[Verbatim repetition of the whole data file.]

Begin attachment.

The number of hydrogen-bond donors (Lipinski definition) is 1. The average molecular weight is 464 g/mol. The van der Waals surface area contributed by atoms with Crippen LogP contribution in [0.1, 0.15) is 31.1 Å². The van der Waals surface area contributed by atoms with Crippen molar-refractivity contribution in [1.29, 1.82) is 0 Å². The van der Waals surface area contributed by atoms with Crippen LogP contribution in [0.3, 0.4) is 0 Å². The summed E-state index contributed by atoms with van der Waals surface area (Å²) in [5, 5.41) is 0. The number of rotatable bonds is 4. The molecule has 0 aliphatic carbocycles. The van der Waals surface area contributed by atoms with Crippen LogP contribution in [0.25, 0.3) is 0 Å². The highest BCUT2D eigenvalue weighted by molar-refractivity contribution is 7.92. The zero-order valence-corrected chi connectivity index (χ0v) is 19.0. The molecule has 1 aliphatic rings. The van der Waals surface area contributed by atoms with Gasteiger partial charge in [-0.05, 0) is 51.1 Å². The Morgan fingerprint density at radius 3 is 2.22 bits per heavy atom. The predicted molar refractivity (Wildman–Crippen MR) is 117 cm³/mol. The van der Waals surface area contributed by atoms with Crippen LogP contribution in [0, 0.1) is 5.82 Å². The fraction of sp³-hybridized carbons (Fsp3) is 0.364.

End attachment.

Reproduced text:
The number of hydrogen-bond donors (Lipinski definition) is 1. The average molecular weight is 464 g/mol. The van der Waals surface area contributed by atoms with Crippen LogP contribution in [0.1, 0.15) is 31.1 Å². The van der Waals surface area contributed by atoms with Crippen molar-refractivity contribution in [1.29, 1.82) is 0 Å². The van der Waals surface area contributed by atoms with Crippen LogP contribution in [0.3, 0.4) is 0 Å². The summed E-state index contributed by atoms with van der Waals surface area (Å²) in [5, 5.41) is 0. The number of rotatable bonds is 4. The molecule has 0 aliphatic carbocycles. The van der Waals surface area contributed by atoms with Crippen LogP contribution in [0.25, 0.3) is 0 Å². The highest BCUT2D eigenvalue weighted by molar-refractivity contribution is 7.92. The zero-order valence-corrected chi connectivity index (χ0v) is 19.0. The molecule has 1 aliphatic rings. The van der Waals surface area contributed by atoms with Gasteiger partial charge in [-0.05, 0) is 51.1 Å². The Morgan fingerprint density at radius 3 is 2.22 bits per heavy atom. The predicted molar refractivity (Wildman–Crippen MR) is 117 cm³/mol. The van der Waals surface area contributed by atoms with Crippen LogP contribution in [0, 0.1) is 5.82 Å². The fraction of sp³-hybridized carbons (Fsp3) is 0.364.